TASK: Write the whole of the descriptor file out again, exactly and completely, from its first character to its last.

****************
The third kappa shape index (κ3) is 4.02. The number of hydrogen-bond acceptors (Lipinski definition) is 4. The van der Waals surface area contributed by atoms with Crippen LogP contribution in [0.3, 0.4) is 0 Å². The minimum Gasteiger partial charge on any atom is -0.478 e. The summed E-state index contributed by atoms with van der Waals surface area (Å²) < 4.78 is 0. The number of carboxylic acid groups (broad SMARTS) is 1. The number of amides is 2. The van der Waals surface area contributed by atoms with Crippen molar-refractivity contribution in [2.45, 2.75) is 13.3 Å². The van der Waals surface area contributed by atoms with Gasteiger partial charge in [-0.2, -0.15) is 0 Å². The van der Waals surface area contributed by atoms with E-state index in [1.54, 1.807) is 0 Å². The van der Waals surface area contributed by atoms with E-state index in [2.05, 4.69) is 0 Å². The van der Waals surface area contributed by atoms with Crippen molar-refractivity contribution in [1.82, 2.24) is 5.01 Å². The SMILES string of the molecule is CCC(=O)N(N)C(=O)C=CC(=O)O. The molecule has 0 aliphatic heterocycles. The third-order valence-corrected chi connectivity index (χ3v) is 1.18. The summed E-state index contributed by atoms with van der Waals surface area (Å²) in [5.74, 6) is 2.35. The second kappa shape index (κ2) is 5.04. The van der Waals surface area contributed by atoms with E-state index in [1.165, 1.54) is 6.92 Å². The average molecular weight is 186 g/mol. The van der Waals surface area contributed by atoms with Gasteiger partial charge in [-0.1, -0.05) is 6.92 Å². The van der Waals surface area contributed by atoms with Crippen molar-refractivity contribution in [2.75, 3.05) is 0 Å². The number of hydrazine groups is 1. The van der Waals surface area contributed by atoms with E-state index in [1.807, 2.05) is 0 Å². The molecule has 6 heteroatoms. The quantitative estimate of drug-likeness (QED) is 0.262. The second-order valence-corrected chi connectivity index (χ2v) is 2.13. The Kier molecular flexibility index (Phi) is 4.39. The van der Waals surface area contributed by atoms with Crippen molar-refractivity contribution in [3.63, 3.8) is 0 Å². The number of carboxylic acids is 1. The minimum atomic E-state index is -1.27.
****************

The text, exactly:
The third kappa shape index (κ3) is 4.02. The number of hydrogen-bond acceptors (Lipinski definition) is 4. The van der Waals surface area contributed by atoms with Crippen LogP contribution in [0.3, 0.4) is 0 Å². The minimum Gasteiger partial charge on any atom is -0.478 e. The summed E-state index contributed by atoms with van der Waals surface area (Å²) < 4.78 is 0. The number of carboxylic acid groups (broad SMARTS) is 1. The number of amides is 2. The van der Waals surface area contributed by atoms with Crippen molar-refractivity contribution in [2.45, 2.75) is 13.3 Å². The van der Waals surface area contributed by atoms with Gasteiger partial charge in [-0.2, -0.15) is 0 Å². The van der Waals surface area contributed by atoms with E-state index in [1.54, 1.807) is 0 Å². The van der Waals surface area contributed by atoms with E-state index in [2.05, 4.69) is 0 Å². The van der Waals surface area contributed by atoms with Crippen molar-refractivity contribution in [1.82, 2.24) is 5.01 Å². The SMILES string of the molecule is CCC(=O)N(N)C(=O)C=CC(=O)O. The molecule has 0 aliphatic heterocycles. The third-order valence-corrected chi connectivity index (χ3v) is 1.18. The summed E-state index contributed by atoms with van der Waals surface area (Å²) in [5.74, 6) is 2.35. The second kappa shape index (κ2) is 5.04. The van der Waals surface area contributed by atoms with E-state index in [1.165, 1.54) is 6.92 Å². The average molecular weight is 186 g/mol. The van der Waals surface area contributed by atoms with Gasteiger partial charge in [-0.1, -0.05) is 6.92 Å². The van der Waals surface area contributed by atoms with Crippen molar-refractivity contribution in [2.75, 3.05) is 0 Å². The number of hydrazine groups is 1. The van der Waals surface area contributed by atoms with E-state index in [1.807, 2.05) is 0 Å². The molecule has 6 heteroatoms. The quantitative estimate of drug-likeness (QED) is 0.262. The second-order valence-corrected chi connectivity index (χ2v) is 2.13. The Kier molecular flexibility index (Phi) is 4.39. The van der Waals surface area contributed by atoms with Crippen molar-refractivity contribution in [3.63, 3.8) is 0 Å². The number of carboxylic acids is 1. The minimum atomic E-state index is -1.27.